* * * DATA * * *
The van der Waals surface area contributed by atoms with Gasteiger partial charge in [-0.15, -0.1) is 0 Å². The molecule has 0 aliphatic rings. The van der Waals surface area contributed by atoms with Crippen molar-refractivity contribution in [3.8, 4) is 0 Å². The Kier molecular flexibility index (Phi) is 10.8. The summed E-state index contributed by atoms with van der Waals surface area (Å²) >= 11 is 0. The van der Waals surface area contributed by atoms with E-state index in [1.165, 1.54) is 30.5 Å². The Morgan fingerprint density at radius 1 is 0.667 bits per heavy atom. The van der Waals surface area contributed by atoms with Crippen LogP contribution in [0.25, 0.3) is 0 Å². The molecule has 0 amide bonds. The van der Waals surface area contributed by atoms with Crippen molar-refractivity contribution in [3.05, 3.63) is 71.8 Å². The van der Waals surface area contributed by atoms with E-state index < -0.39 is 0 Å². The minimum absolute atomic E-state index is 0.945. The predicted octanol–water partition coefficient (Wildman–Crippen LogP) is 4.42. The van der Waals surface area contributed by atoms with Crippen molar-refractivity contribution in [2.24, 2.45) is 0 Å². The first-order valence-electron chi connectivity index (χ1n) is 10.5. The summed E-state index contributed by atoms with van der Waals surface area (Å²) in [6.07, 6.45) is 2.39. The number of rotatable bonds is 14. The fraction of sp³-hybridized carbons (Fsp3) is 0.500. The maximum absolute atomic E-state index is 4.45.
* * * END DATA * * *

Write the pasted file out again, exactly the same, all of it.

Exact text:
The van der Waals surface area contributed by atoms with Gasteiger partial charge in [-0.15, -0.1) is 0 Å². The molecule has 0 aliphatic rings. The van der Waals surface area contributed by atoms with Crippen molar-refractivity contribution in [3.8, 4) is 0 Å². The Kier molecular flexibility index (Phi) is 10.8. The summed E-state index contributed by atoms with van der Waals surface area (Å²) >= 11 is 0. The van der Waals surface area contributed by atoms with E-state index in [1.165, 1.54) is 30.5 Å². The Morgan fingerprint density at radius 1 is 0.667 bits per heavy atom. The van der Waals surface area contributed by atoms with Crippen LogP contribution in [0.25, 0.3) is 0 Å². The molecule has 0 amide bonds. The van der Waals surface area contributed by atoms with Crippen molar-refractivity contribution in [3.05, 3.63) is 71.8 Å². The van der Waals surface area contributed by atoms with E-state index < -0.39 is 0 Å². The minimum absolute atomic E-state index is 0.945. The predicted octanol–water partition coefficient (Wildman–Crippen LogP) is 4.42. The van der Waals surface area contributed by atoms with Crippen molar-refractivity contribution in [2.24, 2.45) is 0 Å². The first-order valence-electron chi connectivity index (χ1n) is 10.5. The summed E-state index contributed by atoms with van der Waals surface area (Å²) in [6.07, 6.45) is 2.39. The number of rotatable bonds is 14. The fraction of sp³-hybridized carbons (Fsp3) is 0.500. The maximum absolute atomic E-state index is 4.45.